Third Army works hard to meet presidential direction
August 16, 2011
CAMP ARIFJAN, Kuwait, Aug. 16, 2011 -- Time is of the essence. Only five more months until the Dec. 31 drawdown of Iraq, which will see thousands of servicemembers leave the country and begin the process of redeploying to the U.S.
As part of the drawdown, U.S. Forces-Iraq will be moving its headquarters from Iraq to Kuwait.
"This is a very exciting time for us," said Lt. Col. Martin Snider, commander, Base Support Battalion - North. "One of the big events going on right now is the BSB-N rear command post moving to Camp Buehring."
In anticipation of thousands of more troops coming through Camp Buehring, Snider and his crew are adding new features to the base.
"We are doing a number of extra things for USF-I of late," Snider said. "We're building 36 new tactical operations centers, reconfiguring what were contingency tents, and put in new prime and alternate power sources."
A lot of work is being done in a small amount of time, but the hard labor will help a critical mission be successful.
"We're trying to meet a very aggressive deadline," the BSB-N commander said. "Those units that come down here have operational requirements. We're making sure the facilities here are operational to ensure a smooth transference."
The USF-I move to Kuwait could be classified as many things, but a one-man show it is not. Without collaborative efforts from all parties involved, the mission would be nearly impossible.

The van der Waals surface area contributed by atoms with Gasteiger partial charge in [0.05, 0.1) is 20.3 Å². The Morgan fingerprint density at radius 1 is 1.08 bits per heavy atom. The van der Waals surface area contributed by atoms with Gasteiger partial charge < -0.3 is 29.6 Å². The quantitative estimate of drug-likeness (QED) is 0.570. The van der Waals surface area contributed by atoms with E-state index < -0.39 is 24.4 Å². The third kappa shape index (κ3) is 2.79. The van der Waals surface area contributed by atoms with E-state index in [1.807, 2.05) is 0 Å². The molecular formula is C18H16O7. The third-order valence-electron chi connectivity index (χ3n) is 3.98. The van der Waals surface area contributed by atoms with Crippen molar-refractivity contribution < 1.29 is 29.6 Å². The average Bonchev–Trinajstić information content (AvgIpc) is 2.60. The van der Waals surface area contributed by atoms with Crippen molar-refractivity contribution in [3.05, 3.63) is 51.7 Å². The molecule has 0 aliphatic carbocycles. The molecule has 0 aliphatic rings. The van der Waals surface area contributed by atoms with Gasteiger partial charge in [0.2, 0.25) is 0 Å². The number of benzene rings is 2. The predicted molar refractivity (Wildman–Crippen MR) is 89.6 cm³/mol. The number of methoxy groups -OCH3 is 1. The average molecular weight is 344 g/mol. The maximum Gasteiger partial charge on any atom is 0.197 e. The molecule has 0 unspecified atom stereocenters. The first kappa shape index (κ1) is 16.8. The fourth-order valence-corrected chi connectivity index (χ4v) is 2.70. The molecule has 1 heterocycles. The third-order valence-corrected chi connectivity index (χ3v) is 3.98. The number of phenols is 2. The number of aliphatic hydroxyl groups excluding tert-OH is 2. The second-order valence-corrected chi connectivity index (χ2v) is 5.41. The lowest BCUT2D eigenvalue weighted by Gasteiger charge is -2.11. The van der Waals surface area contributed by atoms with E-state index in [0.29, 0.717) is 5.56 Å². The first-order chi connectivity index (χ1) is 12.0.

"Several of the in-theater units have pushed forward into Camps Buehring and Virginia to facilitate the construction and lay down of the new yards, new buildings and new communication packages," Snider said.
Though the organization is moving south, USF-I's role in the War on Terrorism won't go away. Third Army is helping sustain the fight by giving USF-I a place to call home.
"We are expanding the responsibility of Area Support Group - Kuwait in supporting the war in Iraq," said Capt. Craig Morehead, ASG-K operations officer. "We're working on finding ways to offer the same support with fewer people."
Despite all the movement, the mission will continue. USF-I will need a home base, and efforts are being made to guarantee an easy transition.
"What we're trying to do here is provide a place for units to command and control, live and perform those much-needed support operations, while the main bodies come down." Snider said. "The units will have somewhere to go as they clear and push out farther south and go home."
A smooth transition for USF-I is essential, and part of the process is ensuring the safety of the troops.
"We have to make sure the Soldiers are well protected," Snider said. "There's a security system in place, and it meets the needs of the extra traffic, both vehicular and foot, across the camps."
The movement of USF-I to Kuwait has taken some extra effort, but the chance to participate in such a monumental event has been worth all the road bumps.
"The movement has been an aggressive mission, one with very tight time lines and challenges across the board," Snider said. "This has been a very exciting, very challenging and very rewarding time so far."